My thoughts on field marketing – Part 1

I work, and have worked in field marketing for the past couple of years. You might know it as ‘direct marketing’, also. For those of you who are unaware of this wondrous profession, I am contracted by an agency, to go into a store, representing a certain client, and demonstrate a product to the public. I’ve been told that my job is to spread positive brand awareness, but I’ve also been encouraged to sell as much as I can. In all honesty, it’s not the most taxing job in the world, especially on certain campaigns.

I’m currently working on a campaign for Epson, and am stationed in John Lewis. I’m demonstrating their range of printers, with my hero model being the lovely PX710W, an all-in-one photo printer, with added wireless, and tons of other delightful bells and whistles. I love working in John Lewis. In the past, when I’ve been sent to other, high-pressure retail environments (ala DSG/PC World) the whole interaction dynamic between store and customer is centred around sales, as due to the nature of the store, people want to get in and out as quickly as possible. There’s something. PC World is what I’d call a ‘hostile’ retail environment. It’s cold, both metaphorically and literally. Its myriad of steel shelves, and its lino floors don’t really do anything to inspire people to actually want to shop there. Sure, people do, because it’s a necessity, for whatever reason. Maybe they really, really need a USB cable, or they can get something cheaper there than they can anywhere else, but when people are done doing what they need to do, they don’t really want to hang around there, which is a view echoed by the staff as well. It’s very cramped as well, as the floor staff attempt to cram as many products on the shelves as they can.

Going back to my original point, because people don’t want to hang around, you spend a very, very short amount of time with each customer, in which time you need to impart valuable messages about the brand, and the product, as well as demonstrating the product itself. Because of the short length of these encounters, and because of the relatively huge footfall of these kinds of stores, you maximise your number of encounters, and maximise your number of sales. As a field representative, you learn to adapt to this environment. You learn to be short, and to the point with people.

John Lewis, on the other hand, is a completely different kettle of fish, as you can imagine. It’s generally a cool place to be. It’s warm, and inviting (when they don’t have the air conditioning on) and I myself have been known to walk around the store (not when working), just for the sake of it. Others do too. You see a lot more people wandering around, who are ‘just browsing’. Last time I was stationed in this store, I approached customers like I would in a PC World store, which was a huge mistake. Not everyone in the store is there to buy. Some, like me, are just having a look around. Killing time, and what not. “I’m just browsing”, isn’t something you really hear in PC World. On the flip-side, when you do meet someone who genuinely wants to know about your product, they’ll happily listen to you go on for up to half an hour, or maybe even more than that. I think this is great, as I’m genuinely enthused about the products I’m given to demonstrate. It’s also great, because the encounters you do have with people are few and far between, and when you’re not demonstrating, you either wander your department aimlessly, or you kill time by watching what’s going on around you. More on this later.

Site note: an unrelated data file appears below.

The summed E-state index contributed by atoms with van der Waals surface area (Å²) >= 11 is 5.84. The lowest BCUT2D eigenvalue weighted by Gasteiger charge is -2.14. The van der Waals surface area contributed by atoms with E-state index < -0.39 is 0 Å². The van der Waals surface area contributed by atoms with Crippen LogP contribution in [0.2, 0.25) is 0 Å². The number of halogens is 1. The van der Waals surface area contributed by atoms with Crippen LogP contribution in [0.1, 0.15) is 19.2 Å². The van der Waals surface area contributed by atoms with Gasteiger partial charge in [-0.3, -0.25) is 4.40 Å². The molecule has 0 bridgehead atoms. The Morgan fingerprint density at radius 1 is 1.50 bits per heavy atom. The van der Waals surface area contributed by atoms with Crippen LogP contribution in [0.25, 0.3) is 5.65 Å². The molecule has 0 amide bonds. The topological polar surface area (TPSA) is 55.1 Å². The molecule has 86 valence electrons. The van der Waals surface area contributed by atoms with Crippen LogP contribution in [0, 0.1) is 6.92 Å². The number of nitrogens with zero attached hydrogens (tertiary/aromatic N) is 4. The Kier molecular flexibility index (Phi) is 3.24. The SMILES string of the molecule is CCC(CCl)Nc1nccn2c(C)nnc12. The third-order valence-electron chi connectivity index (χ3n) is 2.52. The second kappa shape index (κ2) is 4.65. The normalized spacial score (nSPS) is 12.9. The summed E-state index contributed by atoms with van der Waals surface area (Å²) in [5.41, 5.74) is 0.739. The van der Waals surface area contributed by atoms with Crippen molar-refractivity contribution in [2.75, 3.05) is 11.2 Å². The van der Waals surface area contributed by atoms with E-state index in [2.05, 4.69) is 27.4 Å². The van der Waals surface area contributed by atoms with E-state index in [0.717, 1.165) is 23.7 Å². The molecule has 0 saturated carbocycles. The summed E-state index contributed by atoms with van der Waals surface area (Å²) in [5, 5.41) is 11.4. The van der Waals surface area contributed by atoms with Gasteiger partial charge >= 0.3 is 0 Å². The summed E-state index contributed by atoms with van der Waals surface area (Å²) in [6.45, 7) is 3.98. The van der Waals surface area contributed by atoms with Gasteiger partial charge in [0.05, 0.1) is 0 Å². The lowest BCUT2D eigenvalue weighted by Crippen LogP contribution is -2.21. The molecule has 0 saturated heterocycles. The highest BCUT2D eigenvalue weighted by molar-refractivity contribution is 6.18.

We’re currently studying a module on my course called ‘Measuring Marketing Effectiveness’, which is all about, well, measuring the effectiveness of marketing. Epson are spending a great deal of money (field marketing campaigns are very expensive) sending me, and a lot of others, around the country, into stores to demonstrate their products. As field reps, we’re not accountable to anyone else in the store, and we’re not directly monitored in every way. How, then, can Epson measure their return on investment, other than through sales? What about this so-called ‘positive brand awareness’ that was drilled into us all at our training session. How can you measure that?

My job does involve a minimal amount of ‘homework’. Every day I’m in store, I have to get a manager to fill in and sign a form, confirming my attendance in the store, and rankings on my performance. I’ve also got to submit a questionnaire online every night, after work, with various bits of information such as how many demonstrations and sales took place, which product among competitors sold best over the course of the day, and what store staff think of the brand I’m representing. All of this questionnaire data is then collated, and placed into a report, which then gives Epson their supposed ROI. This is troublesome.